NL Manager of the Year: Davey Johnson

Before the season started, Johnson said that if the Nationals didn’t make the playoffs, he wanted the Nats to fire him. Many thought those were bold words at the time, but Johnson backed his statement by leading the Nationals to their first playoff berth since their move to Washington. Not to mention the Nationals led the NL in wins along the way.

Other contenders for the NL MoY: Bruce Bochy, Giants; Dusty Baker, Reds; Mike Matheny, Cardinals

AL Manager of the Year: Bob Melvin

Now, this is literally a toss-up between Buck Showalter and Melvin for me. Both led their teams to unpredictable playoff runs. But, if I had to pick one, I’d go with Melvin, just because I predicted that the Athletics were going to have a terrible season prior to this year. He certainly jammed that back down my throat.

Other notable contenders for the AL MoY: Showalter, Orioles; Robin Ventura, White Sox; Joe Maddon, Rays

> And that’s all I’ve got for tonight. Any news (and minor moves) that I missed today will come tomorrow.


Brewers sign Asencio

November 8, 2012

> The Brewers signed reliever Jairo Asencio to a minor league deal on Monday. The deal includes an invite to Spring Training.

It’s probably unfair for me to judge him based on just parts of three seasons in the Majors, but I’ve never been a huge fan of the guy. His numbers in the Majors, though they are a small sample size, are unimpressive: he has a 5.23 ERA over 58 1/3 innings. In 2012, he threw a career-high 40 1/3 innings between the Indians and Cubs. Asencio had a 4.91 ERA overall in 2012, but was significantly better with the Cubs, posting a 3.07 ERA in 12 games with them.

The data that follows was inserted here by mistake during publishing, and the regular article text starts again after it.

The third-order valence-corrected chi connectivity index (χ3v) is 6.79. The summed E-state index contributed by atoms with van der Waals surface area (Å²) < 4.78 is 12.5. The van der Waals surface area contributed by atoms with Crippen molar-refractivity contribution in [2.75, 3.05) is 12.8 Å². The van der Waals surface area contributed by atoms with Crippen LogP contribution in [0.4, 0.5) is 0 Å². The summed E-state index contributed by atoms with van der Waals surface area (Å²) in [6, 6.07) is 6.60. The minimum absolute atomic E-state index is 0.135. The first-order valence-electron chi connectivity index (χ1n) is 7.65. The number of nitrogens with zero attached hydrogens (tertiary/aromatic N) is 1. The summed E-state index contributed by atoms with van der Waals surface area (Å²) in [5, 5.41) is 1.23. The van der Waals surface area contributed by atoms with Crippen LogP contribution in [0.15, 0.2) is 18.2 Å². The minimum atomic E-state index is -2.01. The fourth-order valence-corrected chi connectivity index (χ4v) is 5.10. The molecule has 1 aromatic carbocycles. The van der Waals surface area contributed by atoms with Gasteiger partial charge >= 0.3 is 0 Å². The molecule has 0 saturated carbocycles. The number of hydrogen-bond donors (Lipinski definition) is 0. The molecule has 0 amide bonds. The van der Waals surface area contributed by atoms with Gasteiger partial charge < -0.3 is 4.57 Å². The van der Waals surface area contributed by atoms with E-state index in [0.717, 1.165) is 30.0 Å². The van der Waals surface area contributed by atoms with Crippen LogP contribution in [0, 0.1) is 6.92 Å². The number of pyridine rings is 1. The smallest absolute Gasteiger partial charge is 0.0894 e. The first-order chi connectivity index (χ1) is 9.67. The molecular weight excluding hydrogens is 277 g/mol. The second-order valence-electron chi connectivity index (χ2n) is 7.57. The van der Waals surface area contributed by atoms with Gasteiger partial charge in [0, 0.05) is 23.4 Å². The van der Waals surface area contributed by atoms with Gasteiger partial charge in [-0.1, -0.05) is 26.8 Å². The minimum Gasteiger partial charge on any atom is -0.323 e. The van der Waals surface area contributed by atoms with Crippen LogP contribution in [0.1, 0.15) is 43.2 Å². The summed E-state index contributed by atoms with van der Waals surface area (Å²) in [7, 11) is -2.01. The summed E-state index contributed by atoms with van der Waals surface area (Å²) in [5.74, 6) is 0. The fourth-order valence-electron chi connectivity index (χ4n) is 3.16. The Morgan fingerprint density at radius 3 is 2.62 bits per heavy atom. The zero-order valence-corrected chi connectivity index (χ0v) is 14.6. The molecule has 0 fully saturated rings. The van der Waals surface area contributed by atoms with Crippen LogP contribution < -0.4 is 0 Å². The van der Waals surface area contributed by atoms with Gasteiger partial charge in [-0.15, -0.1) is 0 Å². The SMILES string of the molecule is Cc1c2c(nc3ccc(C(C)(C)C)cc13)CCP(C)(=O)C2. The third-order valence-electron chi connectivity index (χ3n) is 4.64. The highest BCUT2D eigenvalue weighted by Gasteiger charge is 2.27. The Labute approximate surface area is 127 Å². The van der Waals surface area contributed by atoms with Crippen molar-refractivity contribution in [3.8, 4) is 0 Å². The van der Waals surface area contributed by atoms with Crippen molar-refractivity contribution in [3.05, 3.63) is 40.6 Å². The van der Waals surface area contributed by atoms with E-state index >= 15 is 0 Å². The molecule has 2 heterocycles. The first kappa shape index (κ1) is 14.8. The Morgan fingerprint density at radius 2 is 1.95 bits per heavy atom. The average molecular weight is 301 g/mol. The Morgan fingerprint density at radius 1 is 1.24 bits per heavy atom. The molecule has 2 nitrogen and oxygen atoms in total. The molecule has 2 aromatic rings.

The Brewers are doing exactly what I expected them to do: attempt to rebuild the bullpen from scratch. Not saying that’s a bad thing; sometimes it works. I think Michael Olmsted, if he stays healthy, could be a huge contributor at the big league level. I don’t feel quite as strongly about Asencio, but you never know.

> Apparently Doug Melvin and Zack Greinke recently had a conversation, but it was “just about baseball.” Of course, the media has tried to blow this into a “the Brewers are extremely interested in Greinke” situation, but they didn’t take into consideration that Melvin and Greinke became very good friends outside the game during Greinke’s time in Milwaukee.

Not saying that I don’t want the Brewers to bring Greinke back, but it’s extremely unlikely. The Angels and Dodgers seem to be his most likely suitors at this point.

> Melvin also continues to preach that the Brewers are a “long shot” for Josh Hamilton, who recently announced he’s seeking $175 million years over seven years (not like he’s actually going to get that kind of deal with his injury/drug history, though).

One thing I’ve forgotten to take into consideration this offseason is that Melvin has probably been turned off of mega-deals because of his history with them. In 2001, when Melvin was the general manager of the Rangers, he was the man who signed Alex Rodriguez to the infamous 10-year deal. Of course, the Rangers wound up not being able to afford it and had to send A-Rod to the Yankees. But perhaps that’s why Melvin is being so hesitant with these big-name free agents.

> The finalists for each major award were announced tonight. I’m really not a big fan of this “finalist” concept that has been introduced this year for awards, but here they are:

AL Rookie of the Year: Yoenis Cespedes, Yu Darvish, Mike Trout

NL Rookie of the Year: Todd Frazier, Bryce Harper, Wade Miley

AL Manager of the Year: Bob Melvin, Buck Showalter, Robin Ventura

NL Manager of the Year: Dusty Baker, Bruce Bochy, Davey Johnson

AL Cy Young Award: David Price, Justin Verlander, Jered Weaver

NL Cy Young Award: R.A. Dickey, Gio Gonzalez, Clayton Kershaw

AL MVP: Adrian Beltre, Miguel Cabrera, Robinson Cano Hamilton, Trout

NL MVP: Ryan Braun, Chase Headley, Andrew McCutchen, Yadier Molina, Buster Posey

I’ll reveal my own picks for each award sometime before next week. (By the way, all of my picks were correct last year.)